It appears to be man’s natural proclivity to meet what he perceives as complexity with what he also perceives as the only rational response: a complex solution. If not genuine, complexity, then at least, the pretense of complexity, even when it is ultimately reduced to something much less complex.
Take the matter of deciding the stock quantities to carry.
Our Complex Supply Chain “Solutions” to Determine Stock Quantities
In order to meet “complexity” with “complexity,” as it seems we are obligated to do, we first divide our stock artificially into two distinct portions.
We have our “safety stock,” which is intended to protect us—and our customers—from variability. On top of that safety stock, we have our working stock. This is the quantity we believe will cover “average usage” over the “average” replenishment cycle.
Our software—or our spreadsheets—then provides us with formulas or algorithms that break these down further. We have…
- Formulas or algorithms to calculate average demand
- Formulas or algorithms to calculate forecasts of demand
- Formulas or algorithms to calculate average lead times
- Formulas or algorithms to calculate forecasts of lead times
- Formulas or algorithms to calculate the resulting safety stock quantities
- Formulas or algorithms to calculate the resulting working stock quantities
Is That How it Really Works?
At this point, I’d like to take a little side-trip to tell you a true story.
One day I was on-site working with a client. The firm was a large distributor for a national equipment company—a name some of you would undoubtedly recognize if I were to mention it.
This firm was struggling with typical supply chain troubles—too much of some things, not enough of others—and I was there to help them get to the bottom of it. So, I was sitting with one of their buyers in order to learn how they were going about making their buying decisions.
The company was still using a system they had acquired some years earlier. They were running some inventory management software on (if I recall correctly) an old IBM System/36. I was watching over the shoulder of the buyer as he was describing what he was seeing and doing as screens flew by on the text-based green-screen where he did his work.
The buyer said, “So, when I bring up this screen, the computer looks at my stock levels and my history for the SKU that I enter here,” as he pointed to a spot on the screen and typed in an item number. Another keystroke or two, and a new screen full of data appears.
“Now, this screen shows me some of the recent history and here,” he went on pointing to various aspects of the data on the screen, “it shows me the quantity that the computer thinks I should order.”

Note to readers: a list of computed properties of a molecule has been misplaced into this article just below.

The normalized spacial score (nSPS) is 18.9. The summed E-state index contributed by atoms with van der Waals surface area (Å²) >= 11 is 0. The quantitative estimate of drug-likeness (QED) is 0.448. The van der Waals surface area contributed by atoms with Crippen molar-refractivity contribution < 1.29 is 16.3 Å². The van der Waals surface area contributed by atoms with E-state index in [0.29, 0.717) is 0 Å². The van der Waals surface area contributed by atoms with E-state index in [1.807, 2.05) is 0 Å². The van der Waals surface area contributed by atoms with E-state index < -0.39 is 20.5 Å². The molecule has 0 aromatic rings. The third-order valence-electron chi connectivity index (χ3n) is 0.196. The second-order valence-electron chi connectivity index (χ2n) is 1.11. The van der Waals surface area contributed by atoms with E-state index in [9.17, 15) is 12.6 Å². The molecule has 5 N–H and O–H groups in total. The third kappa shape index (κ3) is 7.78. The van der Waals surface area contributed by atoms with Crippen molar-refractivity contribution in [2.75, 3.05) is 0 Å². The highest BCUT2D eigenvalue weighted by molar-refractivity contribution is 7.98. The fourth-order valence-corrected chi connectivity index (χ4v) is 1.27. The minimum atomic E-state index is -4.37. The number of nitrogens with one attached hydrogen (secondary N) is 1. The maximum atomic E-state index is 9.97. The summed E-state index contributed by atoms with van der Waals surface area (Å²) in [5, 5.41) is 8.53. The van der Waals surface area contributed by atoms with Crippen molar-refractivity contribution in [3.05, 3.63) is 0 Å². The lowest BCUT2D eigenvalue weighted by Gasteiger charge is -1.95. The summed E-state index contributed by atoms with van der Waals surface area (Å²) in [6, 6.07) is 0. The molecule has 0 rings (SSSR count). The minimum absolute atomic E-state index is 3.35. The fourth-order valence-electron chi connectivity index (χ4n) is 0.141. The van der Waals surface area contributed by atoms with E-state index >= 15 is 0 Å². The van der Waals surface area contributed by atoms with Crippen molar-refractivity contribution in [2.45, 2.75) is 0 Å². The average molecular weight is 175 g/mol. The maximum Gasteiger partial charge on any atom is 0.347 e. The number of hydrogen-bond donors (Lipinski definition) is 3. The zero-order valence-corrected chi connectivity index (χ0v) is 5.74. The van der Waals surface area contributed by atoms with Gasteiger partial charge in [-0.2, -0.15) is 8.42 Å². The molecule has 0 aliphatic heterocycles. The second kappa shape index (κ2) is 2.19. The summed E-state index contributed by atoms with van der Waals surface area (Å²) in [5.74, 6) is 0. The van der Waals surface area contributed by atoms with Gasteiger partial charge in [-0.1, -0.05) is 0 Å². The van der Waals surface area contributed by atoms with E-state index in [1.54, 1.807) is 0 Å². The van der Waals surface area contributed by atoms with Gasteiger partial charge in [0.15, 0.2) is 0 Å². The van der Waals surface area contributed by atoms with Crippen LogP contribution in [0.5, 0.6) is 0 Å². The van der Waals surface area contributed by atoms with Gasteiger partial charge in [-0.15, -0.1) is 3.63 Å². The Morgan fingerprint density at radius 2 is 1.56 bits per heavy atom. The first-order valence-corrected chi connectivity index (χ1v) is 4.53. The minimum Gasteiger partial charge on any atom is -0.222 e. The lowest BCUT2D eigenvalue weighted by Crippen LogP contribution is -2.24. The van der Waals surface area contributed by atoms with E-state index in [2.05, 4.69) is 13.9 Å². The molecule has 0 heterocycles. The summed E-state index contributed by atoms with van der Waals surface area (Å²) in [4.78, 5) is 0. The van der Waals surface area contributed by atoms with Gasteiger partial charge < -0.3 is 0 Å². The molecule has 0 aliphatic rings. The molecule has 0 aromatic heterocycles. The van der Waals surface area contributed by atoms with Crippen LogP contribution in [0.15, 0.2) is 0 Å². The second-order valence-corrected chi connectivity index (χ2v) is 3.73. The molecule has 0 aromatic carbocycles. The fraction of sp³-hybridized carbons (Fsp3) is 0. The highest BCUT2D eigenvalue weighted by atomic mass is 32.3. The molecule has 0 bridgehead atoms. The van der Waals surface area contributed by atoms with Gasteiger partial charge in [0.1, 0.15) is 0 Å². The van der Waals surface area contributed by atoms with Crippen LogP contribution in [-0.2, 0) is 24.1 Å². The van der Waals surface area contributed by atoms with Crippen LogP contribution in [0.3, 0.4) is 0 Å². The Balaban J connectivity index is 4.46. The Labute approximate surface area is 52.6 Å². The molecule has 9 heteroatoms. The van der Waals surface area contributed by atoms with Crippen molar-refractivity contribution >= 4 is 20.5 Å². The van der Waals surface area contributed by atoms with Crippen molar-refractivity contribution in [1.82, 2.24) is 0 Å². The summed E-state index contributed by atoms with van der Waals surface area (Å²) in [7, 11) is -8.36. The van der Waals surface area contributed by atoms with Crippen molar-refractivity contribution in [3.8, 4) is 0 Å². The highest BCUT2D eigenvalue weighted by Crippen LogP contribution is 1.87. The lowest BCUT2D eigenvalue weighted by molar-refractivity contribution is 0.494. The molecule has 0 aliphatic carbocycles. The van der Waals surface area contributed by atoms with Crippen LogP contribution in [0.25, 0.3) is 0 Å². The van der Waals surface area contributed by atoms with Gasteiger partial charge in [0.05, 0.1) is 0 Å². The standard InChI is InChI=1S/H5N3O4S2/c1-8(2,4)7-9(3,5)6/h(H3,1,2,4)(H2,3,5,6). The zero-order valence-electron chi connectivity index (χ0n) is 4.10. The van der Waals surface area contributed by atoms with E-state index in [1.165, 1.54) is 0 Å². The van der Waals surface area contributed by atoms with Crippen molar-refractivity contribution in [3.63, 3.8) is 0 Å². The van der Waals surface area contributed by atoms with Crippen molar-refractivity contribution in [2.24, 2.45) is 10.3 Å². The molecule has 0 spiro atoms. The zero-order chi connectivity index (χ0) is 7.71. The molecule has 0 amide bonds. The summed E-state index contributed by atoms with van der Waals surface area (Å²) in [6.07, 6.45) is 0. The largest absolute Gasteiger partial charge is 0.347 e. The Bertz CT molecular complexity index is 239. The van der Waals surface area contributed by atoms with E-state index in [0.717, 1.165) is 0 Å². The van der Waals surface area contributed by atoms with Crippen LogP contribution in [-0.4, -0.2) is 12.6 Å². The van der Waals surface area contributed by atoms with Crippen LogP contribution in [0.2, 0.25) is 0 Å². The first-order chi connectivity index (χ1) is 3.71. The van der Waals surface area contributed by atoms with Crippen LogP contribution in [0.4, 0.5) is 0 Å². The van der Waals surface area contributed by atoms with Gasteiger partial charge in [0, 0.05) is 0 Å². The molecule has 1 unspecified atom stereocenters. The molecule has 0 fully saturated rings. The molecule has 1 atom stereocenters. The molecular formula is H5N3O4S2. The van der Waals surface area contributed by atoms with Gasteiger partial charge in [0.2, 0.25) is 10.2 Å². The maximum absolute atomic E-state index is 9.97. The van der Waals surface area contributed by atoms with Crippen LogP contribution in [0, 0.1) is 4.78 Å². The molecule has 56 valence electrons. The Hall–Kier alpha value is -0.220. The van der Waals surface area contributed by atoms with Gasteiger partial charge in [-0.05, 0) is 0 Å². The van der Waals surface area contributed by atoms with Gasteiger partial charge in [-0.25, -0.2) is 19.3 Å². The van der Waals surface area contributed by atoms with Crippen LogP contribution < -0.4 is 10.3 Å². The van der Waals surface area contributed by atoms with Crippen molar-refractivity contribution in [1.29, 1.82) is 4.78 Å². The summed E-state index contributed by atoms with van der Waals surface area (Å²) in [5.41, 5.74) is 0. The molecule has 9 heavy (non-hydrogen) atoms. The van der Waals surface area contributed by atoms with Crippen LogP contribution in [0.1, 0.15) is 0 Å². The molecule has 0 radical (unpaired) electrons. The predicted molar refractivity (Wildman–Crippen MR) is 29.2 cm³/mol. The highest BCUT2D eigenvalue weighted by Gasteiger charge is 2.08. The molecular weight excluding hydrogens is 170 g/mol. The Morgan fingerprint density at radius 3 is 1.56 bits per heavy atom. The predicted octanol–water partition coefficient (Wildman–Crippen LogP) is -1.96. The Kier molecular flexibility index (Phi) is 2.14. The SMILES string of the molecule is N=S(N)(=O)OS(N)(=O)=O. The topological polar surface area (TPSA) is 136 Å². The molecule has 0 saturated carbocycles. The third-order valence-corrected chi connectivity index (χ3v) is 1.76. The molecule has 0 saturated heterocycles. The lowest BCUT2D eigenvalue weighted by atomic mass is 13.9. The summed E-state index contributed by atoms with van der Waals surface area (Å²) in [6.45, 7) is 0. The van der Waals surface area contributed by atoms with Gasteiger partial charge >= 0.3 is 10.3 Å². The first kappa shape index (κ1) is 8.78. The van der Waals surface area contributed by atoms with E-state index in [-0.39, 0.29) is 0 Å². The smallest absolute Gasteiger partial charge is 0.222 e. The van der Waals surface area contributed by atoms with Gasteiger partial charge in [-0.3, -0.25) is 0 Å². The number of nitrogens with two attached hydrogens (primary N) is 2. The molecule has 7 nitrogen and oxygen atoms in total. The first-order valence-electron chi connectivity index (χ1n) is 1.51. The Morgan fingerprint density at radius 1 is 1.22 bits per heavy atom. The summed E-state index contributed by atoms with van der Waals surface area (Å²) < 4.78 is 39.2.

“So,” I asked, “do you generally agree with the computer and order according to what the system suggests?”
“No!” he laughed. “No, the computer and I don’t agree right away,” he went on. “See this number right here?”
“Well, the computer lets me change that number up or down. And, when I change it, it recalculates the screen and the quantity the computer recommends for the order changes with it,” the buyer explained. “So, I just keep changing that number until the computer agrees with the quantity that I think we should order each part.”
At this point, I had to bite my tongue to keep from breaking out it laughter.
The buyer had no idea what he was doing relative to changing “that number.” He had not the slightest inkling as to what was going on with the software. But, I did.
That System/36 the firm was paying big bucks every year to own and maintain was using exponential smoothing, sometimes called “alpha-smoothing,” because the smoothing factor is frequently expressed using the Greek letter alpha. By changing the alpha-factor, the smoothing factor, one can get different results when the other inputs remain the same. The buyer was just manipulating the alpha-factor until he got the results that agreed with his thinking on each SKU.
Now, you might laugh right along with me reading that story. But, let me remind you that there are even more simplistic things that happen in a good many companies—maybe even yours!—that fly right in the face of all the “big bucks” spent by firms on costly software to help improve their supply chain performance.
Here we have, for certain, the pretense of complexity, while the real operation is reduced to “seat of the pants” management.
How many times—right in your own operations—are the real decisions about how much stock to carry of this SKU or that SKU driven, not by science and math, but by who screamed loudest or who screamed last? If it was sales and marketing raising the ruckus, chances are inventory quantities went up. And, if it was the finance department calling inventory managers on the carpet or raising havoc in some meeting, then there’s a big chance that inventories are on their way down—never mind what that expensive software might have to say about it!
Intuition is Often Right, but it Can’t be Driven by Fear or Anxiety
Interestingly, intuition is frequently a good place to start for deciding on what quantities your firm should carry in stock. However, we need to separate intuition from reactions driven by fear or anxiety. And, it makes little difference if that fear or anxiety is driven by the finance department’s fear of cash-flow problems or obsolescence, or the sales and marketing department’s fear of lost sales or lost customers.
In my next article, I will talk about how inherent simplicity can be leveraged for a simple approach to determining stock levels at each SKUL (SKU-Location). Inherent simplicity places high value on intuition and tribal knowledge, while dramatically reducing the damaging affects of countervailing impositions of fear and anxiety.
If you have questions or comments, please feel free to leave them here or contact us directly, if you prefer.